• First, educators and policymakers must ensure that the instructional program is complete and that content is not shortchanged for an ephemeral pursuit of skills
  • Second, states, school districts, and schools need to revamp how they think about human capital in education—in particular how teachers are trained
  • Skills and knowledge are not separate, however, but intertwined.
  • inally, we need new assessments that can accurately measure richer learning and more complex tasks
  • In some cases, knowledge helps us recognize the underlying structure of a problem.
  • At other times, we know that we have a particular thinking skill, but domain knowledge is necessary if we are to use it.
  • if skills are independent of content, we could reasonably conclude that we can develop these skills through the use of any content. For example, if students can learn how to think critically about science in the context of any scientific material, a teacher should select content that will engage students (for instance, the chemistry of candy), even if that content is not central to the field. But all content is not equally important to mathematics, or to science, or to literature. To think critically, students need the knowledge that is central to the domain.
  • The importance of content in the development of thinking creates several challenges
  • first is the temptation to emphasize advanced, conceptual thinking too early in training
  • Another curricular challenge is that we don't yet know how to teach self-direction, collaboration, creativity, and innovation the way we know how to teach long division.
  • We must plan to teach skills in the context of particular content knowledge and to treat both as equally important.
  • But experience is not the same thing as practice. Experience means only that you use a skill; practice means that you try to improve by noticing what you are doing wrong and formulating strategies to do better. Practice also requires feedback, usually from someone more skilled than you are.
  • education leaders must be realistic about which skills are teachable. If we deem that such skills as collaboration and self-direction are essential, we should launch a concerted effort to study how they can be taught effectively rather than blithely assume that mandating their teaching will result in students learning them.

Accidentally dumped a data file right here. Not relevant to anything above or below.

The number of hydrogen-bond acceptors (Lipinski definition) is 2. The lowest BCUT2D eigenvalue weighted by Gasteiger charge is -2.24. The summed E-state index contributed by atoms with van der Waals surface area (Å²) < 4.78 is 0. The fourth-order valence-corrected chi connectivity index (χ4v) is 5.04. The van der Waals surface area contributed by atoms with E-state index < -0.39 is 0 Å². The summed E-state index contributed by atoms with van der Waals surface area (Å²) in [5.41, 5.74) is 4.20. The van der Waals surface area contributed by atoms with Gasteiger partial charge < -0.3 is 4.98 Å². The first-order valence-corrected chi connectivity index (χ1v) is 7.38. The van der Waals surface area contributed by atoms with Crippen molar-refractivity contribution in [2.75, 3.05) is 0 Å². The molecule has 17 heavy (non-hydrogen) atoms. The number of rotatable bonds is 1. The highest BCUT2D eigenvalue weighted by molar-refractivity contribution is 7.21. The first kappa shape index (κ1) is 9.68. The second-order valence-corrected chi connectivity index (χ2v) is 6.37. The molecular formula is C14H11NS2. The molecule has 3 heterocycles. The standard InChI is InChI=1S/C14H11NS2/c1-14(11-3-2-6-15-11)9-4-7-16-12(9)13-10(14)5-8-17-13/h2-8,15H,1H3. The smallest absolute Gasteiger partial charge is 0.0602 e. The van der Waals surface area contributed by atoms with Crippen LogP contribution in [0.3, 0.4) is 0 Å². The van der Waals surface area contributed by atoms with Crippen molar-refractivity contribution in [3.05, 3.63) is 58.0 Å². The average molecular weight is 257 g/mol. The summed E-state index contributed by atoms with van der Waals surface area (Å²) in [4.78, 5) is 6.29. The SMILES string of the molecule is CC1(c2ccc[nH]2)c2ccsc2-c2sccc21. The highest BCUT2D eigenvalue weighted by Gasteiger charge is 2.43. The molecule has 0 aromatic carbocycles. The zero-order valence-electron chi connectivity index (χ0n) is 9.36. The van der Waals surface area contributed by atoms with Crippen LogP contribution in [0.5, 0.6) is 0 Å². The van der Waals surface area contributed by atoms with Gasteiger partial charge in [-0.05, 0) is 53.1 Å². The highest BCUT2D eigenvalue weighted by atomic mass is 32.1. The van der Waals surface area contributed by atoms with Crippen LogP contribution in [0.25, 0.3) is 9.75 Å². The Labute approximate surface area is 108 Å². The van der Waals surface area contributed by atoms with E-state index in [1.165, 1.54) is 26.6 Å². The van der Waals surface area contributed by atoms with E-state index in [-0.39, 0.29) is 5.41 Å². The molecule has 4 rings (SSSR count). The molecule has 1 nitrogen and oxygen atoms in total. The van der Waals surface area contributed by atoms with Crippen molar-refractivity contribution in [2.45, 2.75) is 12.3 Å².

• teachers don't use them.
  • Even when class sizes are reduced, teachers do not change their teaching strategies or use these student-centered method
  • these methods pose classroom management problems for teachers.
  • These methods also demand that teachers be knowledgeable about a broad range of topics and are prepared to make in-the-moment decisions as the lesson plan progresses.
  • constant juggling act
  • measures that encourage greater creativity, show how students arrived at answers, and even allow for collaboration.
  • But where will schools find the release time for such collaboration?
  • professional development is a massive undertaking.
  • Unfortunately, there is a widespread belief that teachers already know how to do this if only we could unleash them from today's stifling standards and accountability metrics. This notion romanticizes student-centered methods, underestimates the challenge of implementing such methods, and ignores the lack of capacity in the field today.
  • The first challenge is the cost.
  • greater collaboration among teachers.
  • When students first encounter new ideas, their knowledge is shallow and their understanding is bound to specific examples. They need exposure to varied examples before their understanding of a concept becomes more abstract and they can successfully apply that understanding to novel situations.
Maureen Greenbaum

These 10 trends are shaping the future of education | Education Dive - 74 views

  • e demands for innovation probably won't create an all-new landscape, the resulting product of ongoing changes is likely to be unrecognizable compared to that of the last several decades.
  • alternative credentialing and changing demographics to testing concerns and the rise of STEM
  • America's 629 public four-year institutions, 1,845 private four-year institutions, 1,070 public two-year institutions, and 596 private two-year institutions will soon be competing over a smaller pipeline of potential incoming students. 
  • ...4 more annotations...
  •  expect to see a number of for-profits make the transition to nonprofit or benefit corporation
  • 5. Open educational resources gaining popularity as textbook prices rise
  • Digital textbooks have solved some of those issues to an extent, carrying a lower price point on average and being capable of receiving updated content. But many in higher ed and K-12 are looking beyond the traditional-textbook-
  • 15 Virginia community colleges are using OER to pilot a "zero textbook cost" program that is expected to save 50,000 students $5 million in its first year.